A Move Toward Health Equity in Current Times

WESTCHESTER/PUTNAM – “Of all the forms of inequality, injustice in health is the most shocking and the most inhuman.”

These words were spoken by Martin Luther King, Jr. back in 1966. Yet, more than 50 years later, Covid-19 has managed to shine a bright light on the huge gaps in health equity that exist here and around the country.

Seven million confirmed U.S. cases and over 200,000 deaths later it’s indisputable that communities of color have largely bore the brunt of the pandemic. Data has revealed that African Americans and Latinos in the U.S. have been three times more likely to contract Covid-19 than white residents, and nearly twice as likely to die from it.

“Economically disadvantaged people and those who have been historically marginalized already face significant obstacles to achieving good health, but particularly at times like this,” said Lindsay Farrell, President and CEO of Open Door Family Medical Center, a Federally Qualified Health Center serving nearly 60,000 patients annually. “Since the height of the pandemic, our patients have to go to work to support their families, often riding mass transit to get there, and have trouble socially distancing because they can’t afford to live in large homes. They are also more likely to suffer from pre-existing health conditions like diabetes, obesity and cardiovascular disease,”

Open Door was recently recognized by the Health Resources Service Administration (HRSA) as the number one Health Disparities Reducer in New York State for its work meeting or exceeding the Healthy People 2020 goals across different racial/ethnic groups. Additionally, HRSA named Open Door as a leading Access Enhancer, which recognizes health centers that increase the total number of patients served and the number of patients receiving comprehensive services.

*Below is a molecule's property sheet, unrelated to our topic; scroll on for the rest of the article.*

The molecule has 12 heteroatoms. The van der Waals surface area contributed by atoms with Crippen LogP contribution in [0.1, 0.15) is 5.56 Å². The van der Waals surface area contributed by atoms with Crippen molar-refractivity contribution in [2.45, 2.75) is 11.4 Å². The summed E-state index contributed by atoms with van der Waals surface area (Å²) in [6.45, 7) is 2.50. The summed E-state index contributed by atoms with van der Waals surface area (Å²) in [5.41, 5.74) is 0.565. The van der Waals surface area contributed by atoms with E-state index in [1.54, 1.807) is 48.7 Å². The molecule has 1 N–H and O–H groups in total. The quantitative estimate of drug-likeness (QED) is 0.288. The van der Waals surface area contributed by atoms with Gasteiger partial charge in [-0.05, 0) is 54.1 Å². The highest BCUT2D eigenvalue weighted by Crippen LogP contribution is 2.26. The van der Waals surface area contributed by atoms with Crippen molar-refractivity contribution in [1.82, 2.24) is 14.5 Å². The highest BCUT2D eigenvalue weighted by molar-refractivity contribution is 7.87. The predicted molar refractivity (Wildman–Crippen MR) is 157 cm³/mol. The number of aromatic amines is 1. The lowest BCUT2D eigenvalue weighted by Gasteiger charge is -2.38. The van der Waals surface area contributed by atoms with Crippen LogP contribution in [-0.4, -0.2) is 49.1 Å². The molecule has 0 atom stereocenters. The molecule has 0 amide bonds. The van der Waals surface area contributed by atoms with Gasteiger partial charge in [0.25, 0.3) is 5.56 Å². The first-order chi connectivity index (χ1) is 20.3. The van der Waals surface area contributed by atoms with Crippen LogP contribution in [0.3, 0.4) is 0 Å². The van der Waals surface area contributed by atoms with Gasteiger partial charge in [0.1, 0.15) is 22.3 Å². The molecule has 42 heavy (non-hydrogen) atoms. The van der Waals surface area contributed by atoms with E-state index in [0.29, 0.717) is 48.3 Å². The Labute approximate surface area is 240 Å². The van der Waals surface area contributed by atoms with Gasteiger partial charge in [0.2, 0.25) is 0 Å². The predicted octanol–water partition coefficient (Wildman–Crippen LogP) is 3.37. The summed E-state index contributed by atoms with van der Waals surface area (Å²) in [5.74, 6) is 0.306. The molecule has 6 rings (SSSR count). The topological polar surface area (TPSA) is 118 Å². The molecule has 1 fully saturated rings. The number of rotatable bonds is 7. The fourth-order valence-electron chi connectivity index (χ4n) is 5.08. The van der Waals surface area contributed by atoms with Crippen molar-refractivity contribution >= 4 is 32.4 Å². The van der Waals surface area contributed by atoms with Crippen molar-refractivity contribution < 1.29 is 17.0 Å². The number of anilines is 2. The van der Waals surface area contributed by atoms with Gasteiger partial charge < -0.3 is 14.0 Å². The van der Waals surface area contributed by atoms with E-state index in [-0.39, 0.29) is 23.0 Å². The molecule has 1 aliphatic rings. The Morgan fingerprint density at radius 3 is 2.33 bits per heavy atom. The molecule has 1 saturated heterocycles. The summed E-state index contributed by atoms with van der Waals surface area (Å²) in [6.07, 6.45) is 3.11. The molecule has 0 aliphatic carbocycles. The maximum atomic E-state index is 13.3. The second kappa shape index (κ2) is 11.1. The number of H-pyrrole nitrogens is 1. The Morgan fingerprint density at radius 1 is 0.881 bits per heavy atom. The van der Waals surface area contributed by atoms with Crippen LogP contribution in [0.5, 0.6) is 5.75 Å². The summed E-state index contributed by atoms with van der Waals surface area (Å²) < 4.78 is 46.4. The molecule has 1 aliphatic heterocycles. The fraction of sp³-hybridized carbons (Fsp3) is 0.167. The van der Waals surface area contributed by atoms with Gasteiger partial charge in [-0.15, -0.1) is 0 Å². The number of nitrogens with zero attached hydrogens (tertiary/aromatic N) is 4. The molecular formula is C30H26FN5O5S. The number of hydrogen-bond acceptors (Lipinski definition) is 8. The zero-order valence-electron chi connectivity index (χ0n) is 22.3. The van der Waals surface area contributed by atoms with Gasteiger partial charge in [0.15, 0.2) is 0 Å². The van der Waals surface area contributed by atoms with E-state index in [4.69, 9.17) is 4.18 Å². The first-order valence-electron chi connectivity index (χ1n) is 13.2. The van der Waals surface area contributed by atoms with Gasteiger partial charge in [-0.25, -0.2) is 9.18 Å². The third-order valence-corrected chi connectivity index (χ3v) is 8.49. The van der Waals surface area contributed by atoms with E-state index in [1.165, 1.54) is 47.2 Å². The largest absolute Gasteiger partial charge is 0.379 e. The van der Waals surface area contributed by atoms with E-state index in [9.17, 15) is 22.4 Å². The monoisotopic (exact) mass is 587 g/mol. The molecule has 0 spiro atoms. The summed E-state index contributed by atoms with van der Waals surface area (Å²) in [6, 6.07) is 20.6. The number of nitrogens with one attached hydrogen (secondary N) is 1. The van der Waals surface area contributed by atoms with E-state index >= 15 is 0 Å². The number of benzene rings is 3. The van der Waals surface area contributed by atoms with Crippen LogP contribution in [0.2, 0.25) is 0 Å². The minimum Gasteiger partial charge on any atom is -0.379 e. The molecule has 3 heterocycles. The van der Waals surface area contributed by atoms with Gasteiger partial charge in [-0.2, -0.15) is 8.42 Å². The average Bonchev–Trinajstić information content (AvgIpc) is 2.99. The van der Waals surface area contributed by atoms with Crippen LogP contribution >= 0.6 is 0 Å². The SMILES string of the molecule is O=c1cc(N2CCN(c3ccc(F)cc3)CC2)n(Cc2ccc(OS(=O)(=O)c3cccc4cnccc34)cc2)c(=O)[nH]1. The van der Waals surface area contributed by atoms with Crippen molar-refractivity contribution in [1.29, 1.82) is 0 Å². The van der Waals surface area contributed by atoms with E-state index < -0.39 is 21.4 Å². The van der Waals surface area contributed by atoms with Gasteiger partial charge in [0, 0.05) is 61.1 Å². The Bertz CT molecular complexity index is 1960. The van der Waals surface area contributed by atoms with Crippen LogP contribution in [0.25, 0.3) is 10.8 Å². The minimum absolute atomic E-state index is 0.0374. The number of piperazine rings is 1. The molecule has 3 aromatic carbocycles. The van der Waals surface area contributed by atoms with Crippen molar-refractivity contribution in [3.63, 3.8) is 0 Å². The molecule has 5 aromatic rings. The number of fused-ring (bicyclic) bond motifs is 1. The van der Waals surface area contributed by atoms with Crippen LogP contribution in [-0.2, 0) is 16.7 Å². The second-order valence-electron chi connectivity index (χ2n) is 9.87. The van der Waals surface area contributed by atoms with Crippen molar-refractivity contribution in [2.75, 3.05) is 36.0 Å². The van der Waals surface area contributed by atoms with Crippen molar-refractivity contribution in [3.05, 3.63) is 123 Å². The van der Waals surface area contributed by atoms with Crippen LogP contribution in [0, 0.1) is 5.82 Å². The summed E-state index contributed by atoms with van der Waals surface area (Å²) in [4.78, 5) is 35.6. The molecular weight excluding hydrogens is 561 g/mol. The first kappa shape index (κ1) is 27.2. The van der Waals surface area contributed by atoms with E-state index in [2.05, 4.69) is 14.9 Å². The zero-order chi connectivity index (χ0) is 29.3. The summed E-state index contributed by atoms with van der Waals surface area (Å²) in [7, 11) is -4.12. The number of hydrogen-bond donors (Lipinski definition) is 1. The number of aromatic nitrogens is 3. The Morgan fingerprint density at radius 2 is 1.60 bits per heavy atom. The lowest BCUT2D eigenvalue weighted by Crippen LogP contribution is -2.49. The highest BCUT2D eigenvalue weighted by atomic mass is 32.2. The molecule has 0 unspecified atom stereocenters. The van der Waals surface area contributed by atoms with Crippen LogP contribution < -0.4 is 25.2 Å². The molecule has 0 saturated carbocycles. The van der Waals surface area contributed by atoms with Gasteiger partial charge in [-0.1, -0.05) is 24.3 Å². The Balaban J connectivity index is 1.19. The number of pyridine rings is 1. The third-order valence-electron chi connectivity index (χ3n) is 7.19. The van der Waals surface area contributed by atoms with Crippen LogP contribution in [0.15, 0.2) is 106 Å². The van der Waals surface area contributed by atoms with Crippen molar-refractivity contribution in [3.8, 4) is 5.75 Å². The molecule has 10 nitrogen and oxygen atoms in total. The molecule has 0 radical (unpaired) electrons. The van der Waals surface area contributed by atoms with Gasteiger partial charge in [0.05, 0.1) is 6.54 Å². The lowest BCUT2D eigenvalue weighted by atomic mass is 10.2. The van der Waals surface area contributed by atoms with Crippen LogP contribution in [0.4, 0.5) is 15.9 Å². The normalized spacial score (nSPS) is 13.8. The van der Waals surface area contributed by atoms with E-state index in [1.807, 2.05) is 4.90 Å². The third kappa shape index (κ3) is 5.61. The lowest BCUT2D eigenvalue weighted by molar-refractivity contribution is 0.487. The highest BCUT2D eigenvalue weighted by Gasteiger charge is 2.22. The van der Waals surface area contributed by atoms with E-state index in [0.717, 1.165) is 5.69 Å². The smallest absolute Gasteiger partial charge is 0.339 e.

“Our responsibility is to address all of the factors that determine health outcomes, with a focus on the areas of critical need,” said Farrell, “After all, health care disparities are closely linked to housing conditions, education, food insecurity, language barriers, lack of technology and transportation access.”

HRSA provides these awards to promote optimization of overall quality, efficiency, and value of the health care services provided by the nation’s health centers, and to celebrate their recent achievements in providing high quality care to nearly 30 million patients throughout the country. Open Door is among the highest performing health centers nationwide.

Community Health Centers like Open Door – which opened its first site in 1972 in the aftermath of race riots in Ossining and now offers health care services throughout the Lower Hudson Valley – were established to eradicate health disparities by offering quality affordable care to underserved communities, regardless of ability to pay.

According to the Robert Wood Johnson Foundation, “Health equity means that everyone has a fair and just opportunity to be healthy.” However, to achieve health equity, points out Farrell, obstacles to health must be removed.

Open Door provides patients with care that goes beyond the exam room. Throughout the pandemic, this means distributing face masks, food and newborn resources, virtual wellness programs that encourage physical activity and eating healthy foods, and the coordination of access to community partners for non-health services.

“The pandemic has revealed the disproportionate impact of crises on low-income communities and communities of color,” she said. “As we look ahead to the possibility of a second wave of the virus, we need to make sure these recurring patterns of health disparities do not repeat themselves.”

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